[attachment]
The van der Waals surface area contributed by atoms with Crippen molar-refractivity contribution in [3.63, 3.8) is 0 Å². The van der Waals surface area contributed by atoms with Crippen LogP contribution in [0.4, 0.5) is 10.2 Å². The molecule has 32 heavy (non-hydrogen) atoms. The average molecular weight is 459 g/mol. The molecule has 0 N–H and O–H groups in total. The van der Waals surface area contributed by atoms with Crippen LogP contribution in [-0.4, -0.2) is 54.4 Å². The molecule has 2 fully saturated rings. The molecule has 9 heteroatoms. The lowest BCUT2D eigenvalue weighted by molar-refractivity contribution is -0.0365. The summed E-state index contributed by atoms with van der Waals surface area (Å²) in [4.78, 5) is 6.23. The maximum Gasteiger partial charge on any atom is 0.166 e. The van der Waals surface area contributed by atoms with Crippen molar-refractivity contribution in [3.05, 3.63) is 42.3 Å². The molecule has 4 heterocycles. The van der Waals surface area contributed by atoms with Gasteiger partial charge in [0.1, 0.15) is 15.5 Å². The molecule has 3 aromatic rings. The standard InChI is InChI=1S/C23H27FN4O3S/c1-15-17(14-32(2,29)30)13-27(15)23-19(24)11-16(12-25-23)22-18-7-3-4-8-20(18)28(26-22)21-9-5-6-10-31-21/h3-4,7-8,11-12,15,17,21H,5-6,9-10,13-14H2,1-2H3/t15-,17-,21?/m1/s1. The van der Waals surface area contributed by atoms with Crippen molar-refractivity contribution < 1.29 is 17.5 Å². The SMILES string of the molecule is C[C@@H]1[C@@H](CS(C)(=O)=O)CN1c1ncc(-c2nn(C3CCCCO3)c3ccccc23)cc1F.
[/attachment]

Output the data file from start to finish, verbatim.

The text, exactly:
The van der Waals surface area contributed by atoms with Crippen molar-refractivity contribution in [3.63, 3.8) is 0 Å². The van der Waals surface area contributed by atoms with Crippen LogP contribution in [0.4, 0.5) is 10.2 Å². The molecule has 32 heavy (non-hydrogen) atoms. The average molecular weight is 459 g/mol. The molecule has 0 N–H and O–H groups in total. The van der Waals surface area contributed by atoms with Crippen LogP contribution in [-0.4, -0.2) is 54.4 Å². The molecule has 2 fully saturated rings. The molecule has 9 heteroatoms. The lowest BCUT2D eigenvalue weighted by molar-refractivity contribution is -0.0365. The summed E-state index contributed by atoms with van der Waals surface area (Å²) in [4.78, 5) is 6.23. The maximum Gasteiger partial charge on any atom is 0.166 e. The van der Waals surface area contributed by atoms with Crippen molar-refractivity contribution in [3.05, 3.63) is 42.3 Å². The molecule has 4 heterocycles. The van der Waals surface area contributed by atoms with Gasteiger partial charge in [0.1, 0.15) is 15.5 Å². The molecule has 3 aromatic rings. The standard InChI is InChI=1S/C23H27FN4O3S/c1-15-17(14-32(2,29)30)13-27(15)23-19(24)11-16(12-25-23)22-18-7-3-4-8-20(18)28(26-22)21-9-5-6-10-31-21/h3-4,7-8,11-12,15,17,21H,5-6,9-10,13-14H2,1-2H3/t15-,17-,21?/m1/s1. The van der Waals surface area contributed by atoms with Crippen molar-refractivity contribution < 1.29 is 17.5 Å². The SMILES string of the molecule is C[C@@H]1[C@@H](CS(C)(=O)=O)CN1c1ncc(-c2nn(C3CCCCO3)c3ccccc23)cc1F.